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Rob Shaw, chief executive, Jaywing

Rob Shaw

Path to power

I started out as a software developer 30 years ago and have worked in technical disciplines ever since. I became IT director at Ventura, where my career really took off; I was on the board aged 30. During that time, Ventura grew internationally, and I managed services for the likes of Tesco, O2 and British Gas.

 

I moved into digital marketing when I became CTO at Latitude and MD of Latitude White, its new SME brand. We managed complex digital and search marketing campaigns and developed our own software products. I was part of the management team that sold to private equity in 2007.

 

When the founders of Epiphany wanted to take their business to the next level, they asked me to join as CEO in 2009. The business grew from 25 to 160 people before it was sold to Jaywing in 2014. I continued as CEO at Epiphany until I became CEO at Jaywing in 2015.

 

I’m also a non-exec director for Run for All, which was established by the late Jane Tomlinson as her fundraising legacy, following her death from cancer in 2007, and I’m a trustee of the Jane Tomlinson Appeal.

 

What is the proudest achievement of your career to date?

I’ve chosen something from last year, when we worked with Twitter. Using our Whisper tool, which analyses Twitter data to describe the viral spread of content and find out what is influencing an audience, we delivered the Twitter Audiences study, identifying 75 distinct communities, what motivates them and how brands can best engage with them, with research agency Join the Dots providing additional qualitative insight. I felt proud to hear Twitter UK’s MD, Dara Nasr say: “We needed to become true experts in our audience and know them better than anyone. This research has allowed us to do that.”

 

Who is your role model or the person you look to for inspiration?

Professionally, Simon Wolfson, the CEO of Next was my chairman for a number of years and he is one of the most intelligent and insightful people I’ve ever met. But for sheer mental toughness and determination, Shackleton’s voyage to the Antarctic is hard to beat for inspiration.

 

Did 2019 turn out the way you expected? If not, in what ways was it different?

2019 delivered some challenging market conditions for Jaywing, with political and economic uncertainty hitting marketers’ discretionary spend, but the key for us was to stay focused on innovation in data science. We made two key data science tools more directly accessible to clients. We evolved our social intelligence tool Whisper, by embedding models into the front end, creating dashboards and developing the use of VR to make better sense of big data. We also made our AI-powered pay-per-click tool Decision more parameterised and explainable. We also picked up the most awards for data science we’ve ever achieved in one year.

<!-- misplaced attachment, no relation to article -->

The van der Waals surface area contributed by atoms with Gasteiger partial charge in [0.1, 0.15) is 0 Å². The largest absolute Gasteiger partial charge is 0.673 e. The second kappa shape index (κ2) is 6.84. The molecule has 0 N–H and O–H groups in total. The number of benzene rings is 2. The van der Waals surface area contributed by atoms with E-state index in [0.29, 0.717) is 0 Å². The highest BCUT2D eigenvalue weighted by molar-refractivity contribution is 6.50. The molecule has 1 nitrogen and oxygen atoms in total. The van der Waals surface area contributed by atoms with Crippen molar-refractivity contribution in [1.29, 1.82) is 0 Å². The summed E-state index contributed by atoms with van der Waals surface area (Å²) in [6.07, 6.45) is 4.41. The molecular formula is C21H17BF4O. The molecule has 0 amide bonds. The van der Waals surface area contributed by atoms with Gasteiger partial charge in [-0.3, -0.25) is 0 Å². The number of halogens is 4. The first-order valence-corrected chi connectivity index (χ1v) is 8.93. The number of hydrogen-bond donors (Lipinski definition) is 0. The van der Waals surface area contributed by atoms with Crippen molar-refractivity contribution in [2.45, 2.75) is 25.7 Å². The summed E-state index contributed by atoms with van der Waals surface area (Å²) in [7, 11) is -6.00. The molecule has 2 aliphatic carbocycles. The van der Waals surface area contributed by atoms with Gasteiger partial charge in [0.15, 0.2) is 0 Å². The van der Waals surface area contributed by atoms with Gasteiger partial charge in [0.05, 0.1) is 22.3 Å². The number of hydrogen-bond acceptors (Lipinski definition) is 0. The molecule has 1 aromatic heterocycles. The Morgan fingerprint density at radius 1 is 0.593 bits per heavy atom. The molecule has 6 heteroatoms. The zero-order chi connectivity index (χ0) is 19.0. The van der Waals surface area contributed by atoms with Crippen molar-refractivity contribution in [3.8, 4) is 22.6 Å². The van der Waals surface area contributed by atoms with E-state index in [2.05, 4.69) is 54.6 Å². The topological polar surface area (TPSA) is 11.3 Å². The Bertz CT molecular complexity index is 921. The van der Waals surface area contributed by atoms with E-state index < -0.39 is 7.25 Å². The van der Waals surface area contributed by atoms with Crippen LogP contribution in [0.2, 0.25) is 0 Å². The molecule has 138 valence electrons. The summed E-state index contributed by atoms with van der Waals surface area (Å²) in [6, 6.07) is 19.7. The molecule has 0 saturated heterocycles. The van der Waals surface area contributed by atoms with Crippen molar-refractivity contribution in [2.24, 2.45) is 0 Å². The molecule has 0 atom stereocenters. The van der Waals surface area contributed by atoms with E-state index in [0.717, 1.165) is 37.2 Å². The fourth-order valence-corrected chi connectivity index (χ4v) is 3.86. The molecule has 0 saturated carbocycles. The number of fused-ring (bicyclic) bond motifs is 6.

What do you expect 2020 to be like for the data and analytics industry?

As technology shapes up with greater adoption, and consequently greater demands from those paying for it, the roles of people within the industry will continue to change. They will find it increasingly difficult to deliver the performance that tech can, and instead they will need to turn their attention to how the tech is working, how it can be more accessible, how to get those using it to feel comfortable with what it’s doing, and monitoring to ensure it’s behaving in ways that are acceptable. There is still plenty for them to do but what they do will be different.

 

Data and technology are changing business, the economy and society – what do you see as the biggest opportunity emerging from this?

The commercial opportunities are vast, but the most appealing opportunity is in how data and technology can make brands more human while also being efficient and delivering product and service effectively. Naturally, our instinct is to be worried about things like privacy and lack of human contact, so it’s important that organisations are capable of spotting when someone needs a real person in the mix. The blend of cold hard data science with softer social factors will be critical, whether that’s the sometimes leftfield creative nature of people or just someone to talk to who can empathise.

 

What is the biggest tech challenge your clients face in ensuring data is at the heart of their digital transformation strategy?

Aside from the difficulties legacy systems can bring, clients are often nervous of tech like AI, especially when they feel out of control of what it’s doing. AI is undoubtedly way ahead of anything we can do elsewhere in terms of crunching and analysing data, but it’s only as good as the data it has and there are countless stories of “rogue” AI to compound that nervousness. That’s what has been behind the changes we’ve made to our Decision platform, to ensure they are more comfortable about things like brand safety and allowing them to constrain the AI using certain parameters.

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